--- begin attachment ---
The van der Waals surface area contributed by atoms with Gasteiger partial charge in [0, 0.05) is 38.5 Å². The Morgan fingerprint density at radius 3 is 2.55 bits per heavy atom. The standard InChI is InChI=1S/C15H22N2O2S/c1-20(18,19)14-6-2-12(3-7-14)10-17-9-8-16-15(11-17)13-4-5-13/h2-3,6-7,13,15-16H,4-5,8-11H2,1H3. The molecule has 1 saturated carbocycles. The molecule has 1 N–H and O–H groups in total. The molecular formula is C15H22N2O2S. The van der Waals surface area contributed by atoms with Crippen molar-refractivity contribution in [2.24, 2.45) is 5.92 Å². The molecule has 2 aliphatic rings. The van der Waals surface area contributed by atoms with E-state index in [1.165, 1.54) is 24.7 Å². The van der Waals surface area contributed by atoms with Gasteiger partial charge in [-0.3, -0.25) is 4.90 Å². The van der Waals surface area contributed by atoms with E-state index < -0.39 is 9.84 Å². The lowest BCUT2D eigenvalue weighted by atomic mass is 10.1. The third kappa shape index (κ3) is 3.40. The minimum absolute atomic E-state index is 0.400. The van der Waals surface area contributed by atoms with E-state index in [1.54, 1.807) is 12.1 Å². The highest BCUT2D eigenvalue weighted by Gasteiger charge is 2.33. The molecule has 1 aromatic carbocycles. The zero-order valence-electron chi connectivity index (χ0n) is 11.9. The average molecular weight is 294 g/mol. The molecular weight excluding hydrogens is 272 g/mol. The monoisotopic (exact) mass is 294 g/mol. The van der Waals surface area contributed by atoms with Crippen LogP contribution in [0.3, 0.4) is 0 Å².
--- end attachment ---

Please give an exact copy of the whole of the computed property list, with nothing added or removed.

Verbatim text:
The van der Waals surface area contributed by atoms with Gasteiger partial charge in [0, 0.05) is 38.5 Å². The Morgan fingerprint density at radius 3 is 2.55 bits per heavy atom. The standard InChI is InChI=1S/C15H22N2O2S/c1-20(18,19)14-6-2-12(3-7-14)10-17-9-8-16-15(11-17)13-4-5-13/h2-3,6-7,13,15-16H,4-5,8-11H2,1H3. The molecule has 1 saturated carbocycles. The molecule has 1 N–H and O–H groups in total. The molecular formula is C15H22N2O2S. The van der Waals surface area contributed by atoms with Crippen molar-refractivity contribution in [2.24, 2.45) is 5.92 Å². The molecule has 2 aliphatic rings. The van der Waals surface area contributed by atoms with E-state index in [1.165, 1.54) is 24.7 Å². The van der Waals surface area contributed by atoms with Gasteiger partial charge in [-0.3, -0.25) is 4.90 Å². The van der Waals surface area contributed by atoms with E-state index < -0.39 is 9.84 Å². The lowest BCUT2D eigenvalue weighted by atomic mass is 10.1. The third kappa shape index (κ3) is 3.40. The minimum absolute atomic E-state index is 0.400. The van der Waals surface area contributed by atoms with E-state index in [1.54, 1.807) is 12.1 Å². The highest BCUT2D eigenvalue weighted by Gasteiger charge is 2.33. The molecule has 1 aromatic carbocycles. The zero-order valence-electron chi connectivity index (χ0n) is 11.9. The average molecular weight is 294 g/mol. The molecular weight excluding hydrogens is 272 g/mol. The monoisotopic (exact) mass is 294 g/mol. The van der Waals surface area contributed by atoms with Crippen LogP contribution in [0.3, 0.4) is 0 Å².